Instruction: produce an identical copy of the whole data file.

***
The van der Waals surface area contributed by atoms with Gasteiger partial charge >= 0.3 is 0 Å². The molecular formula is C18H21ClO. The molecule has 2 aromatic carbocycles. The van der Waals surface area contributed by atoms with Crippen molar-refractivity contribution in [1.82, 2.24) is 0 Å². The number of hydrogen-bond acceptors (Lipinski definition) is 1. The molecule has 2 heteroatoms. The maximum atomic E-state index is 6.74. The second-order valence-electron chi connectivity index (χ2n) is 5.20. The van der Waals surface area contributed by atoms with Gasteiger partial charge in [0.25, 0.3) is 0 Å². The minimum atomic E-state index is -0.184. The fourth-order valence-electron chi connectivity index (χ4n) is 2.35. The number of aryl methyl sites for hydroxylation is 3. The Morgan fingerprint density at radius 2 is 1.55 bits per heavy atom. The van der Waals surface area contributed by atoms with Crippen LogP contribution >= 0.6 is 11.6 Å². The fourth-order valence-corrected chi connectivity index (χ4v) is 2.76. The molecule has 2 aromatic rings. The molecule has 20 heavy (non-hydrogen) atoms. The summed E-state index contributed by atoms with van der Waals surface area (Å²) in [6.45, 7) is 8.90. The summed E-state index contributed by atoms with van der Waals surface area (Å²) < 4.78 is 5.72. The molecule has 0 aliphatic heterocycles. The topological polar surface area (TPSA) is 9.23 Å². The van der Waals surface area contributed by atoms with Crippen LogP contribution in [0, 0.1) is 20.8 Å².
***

The van der Waals surface area contributed by atoms with Gasteiger partial charge >= 0.3 is 0 Å². The molecular formula is C18H21ClO. The molecule has 2 aromatic carbocycles. The van der Waals surface area contributed by atoms with Crippen molar-refractivity contribution in [1.82, 2.24) is 0 Å². The number of hydrogen-bond acceptors (Lipinski definition) is 1. The molecule has 2 heteroatoms. The maximum atomic E-state index is 6.74. The second-order valence-electron chi connectivity index (χ2n) is 5.20. The van der Waals surface area contributed by atoms with Gasteiger partial charge in [0.25, 0.3) is 0 Å². The minimum atomic E-state index is -0.184. The fourth-order valence-electron chi connectivity index (χ4n) is 2.35. The number of aryl methyl sites for hydroxylation is 3. The Morgan fingerprint density at radius 2 is 1.55 bits per heavy atom. The van der Waals surface area contributed by atoms with Crippen LogP contribution >= 0.6 is 11.6 Å². The fourth-order valence-corrected chi connectivity index (χ4v) is 2.76. The molecule has 2 aromatic rings. The molecule has 20 heavy (non-hydrogen) atoms. The summed E-state index contributed by atoms with van der Waals surface area (Å²) in [6.45, 7) is 8.90. The summed E-state index contributed by atoms with van der Waals surface area (Å²) < 4.78 is 5.72. The molecule has 0 aliphatic heterocycles. The topological polar surface area (TPSA) is 9.23 Å². The van der Waals surface area contributed by atoms with Crippen LogP contribution in [0, 0.1) is 20.8 Å².